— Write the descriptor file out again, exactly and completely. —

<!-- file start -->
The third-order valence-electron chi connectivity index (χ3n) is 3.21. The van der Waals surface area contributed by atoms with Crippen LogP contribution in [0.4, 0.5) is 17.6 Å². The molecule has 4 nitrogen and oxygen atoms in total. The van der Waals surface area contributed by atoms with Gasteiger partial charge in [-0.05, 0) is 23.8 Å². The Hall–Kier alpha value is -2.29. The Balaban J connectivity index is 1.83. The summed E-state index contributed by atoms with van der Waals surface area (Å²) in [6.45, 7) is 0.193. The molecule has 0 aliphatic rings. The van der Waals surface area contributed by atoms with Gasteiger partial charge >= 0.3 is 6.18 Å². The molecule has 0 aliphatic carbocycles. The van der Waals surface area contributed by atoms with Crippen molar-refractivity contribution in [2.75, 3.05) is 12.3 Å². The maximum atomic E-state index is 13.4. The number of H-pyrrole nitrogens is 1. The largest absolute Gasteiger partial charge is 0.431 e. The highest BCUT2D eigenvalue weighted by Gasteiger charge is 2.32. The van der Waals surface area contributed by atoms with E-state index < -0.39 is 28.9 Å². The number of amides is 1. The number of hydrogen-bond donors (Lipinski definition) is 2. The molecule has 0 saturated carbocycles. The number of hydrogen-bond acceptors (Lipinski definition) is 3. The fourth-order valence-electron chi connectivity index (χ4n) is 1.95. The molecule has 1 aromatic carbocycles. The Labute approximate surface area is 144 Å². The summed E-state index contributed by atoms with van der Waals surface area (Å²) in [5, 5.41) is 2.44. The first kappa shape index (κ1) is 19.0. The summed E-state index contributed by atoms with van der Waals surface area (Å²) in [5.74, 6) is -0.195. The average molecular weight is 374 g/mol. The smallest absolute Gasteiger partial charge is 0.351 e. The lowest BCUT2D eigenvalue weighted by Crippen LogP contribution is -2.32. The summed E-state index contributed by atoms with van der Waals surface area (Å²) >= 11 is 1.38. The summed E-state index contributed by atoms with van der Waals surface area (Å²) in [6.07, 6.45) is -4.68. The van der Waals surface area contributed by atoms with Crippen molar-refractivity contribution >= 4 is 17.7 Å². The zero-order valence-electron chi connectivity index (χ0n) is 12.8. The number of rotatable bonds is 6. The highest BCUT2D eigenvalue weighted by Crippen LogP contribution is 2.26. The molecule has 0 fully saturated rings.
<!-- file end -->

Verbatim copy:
The third-order valence-electron chi connectivity index (χ3n) is 3.21. The van der Waals surface area contributed by atoms with Crippen LogP contribution in [0.4, 0.5) is 17.6 Å². The molecule has 4 nitrogen and oxygen atoms in total. The van der Waals surface area contributed by atoms with Gasteiger partial charge in [-0.05, 0) is 23.8 Å². The Hall–Kier alpha value is -2.29. The Balaban J connectivity index is 1.83. The summed E-state index contributed by atoms with van der Waals surface area (Å²) in [6.45, 7) is 0.193. The molecule has 0 aliphatic rings. The van der Waals surface area contributed by atoms with Gasteiger partial charge >= 0.3 is 6.18 Å². The molecule has 0 aliphatic carbocycles. The van der Waals surface area contributed by atoms with Crippen molar-refractivity contribution in [2.75, 3.05) is 12.3 Å². The maximum atomic E-state index is 13.4. The number of H-pyrrole nitrogens is 1. The largest absolute Gasteiger partial charge is 0.431 e. The highest BCUT2D eigenvalue weighted by Gasteiger charge is 2.32. The van der Waals surface area contributed by atoms with E-state index < -0.39 is 28.9 Å². The number of amides is 1. The number of hydrogen-bond donors (Lipinski definition) is 2. The molecule has 0 saturated carbocycles. The number of hydrogen-bond acceptors (Lipinski definition) is 3. The fourth-order valence-electron chi connectivity index (χ4n) is 1.95. The molecule has 1 aromatic carbocycles. The Labute approximate surface area is 144 Å². The summed E-state index contributed by atoms with van der Waals surface area (Å²) in [5, 5.41) is 2.44. The first kappa shape index (κ1) is 19.0. The summed E-state index contributed by atoms with van der Waals surface area (Å²) in [5.74, 6) is -0.195. The average molecular weight is 374 g/mol. The smallest absolute Gasteiger partial charge is 0.351 e. The lowest BCUT2D eigenvalue weighted by Crippen LogP contribution is -2.32. The summed E-state index contributed by atoms with van der Waals surface area (Å²) >= 11 is 1.38. The summed E-state index contributed by atoms with van der Waals surface area (Å²) in [6.07, 6.45) is -4.68. The van der Waals surface area contributed by atoms with Crippen molar-refractivity contribution >= 4 is 17.7 Å². The zero-order valence-electron chi connectivity index (χ0n) is 12.8. The number of rotatable bonds is 6. The highest BCUT2D eigenvalue weighted by Crippen LogP contribution is 2.26. The molecule has 0 fully saturated rings.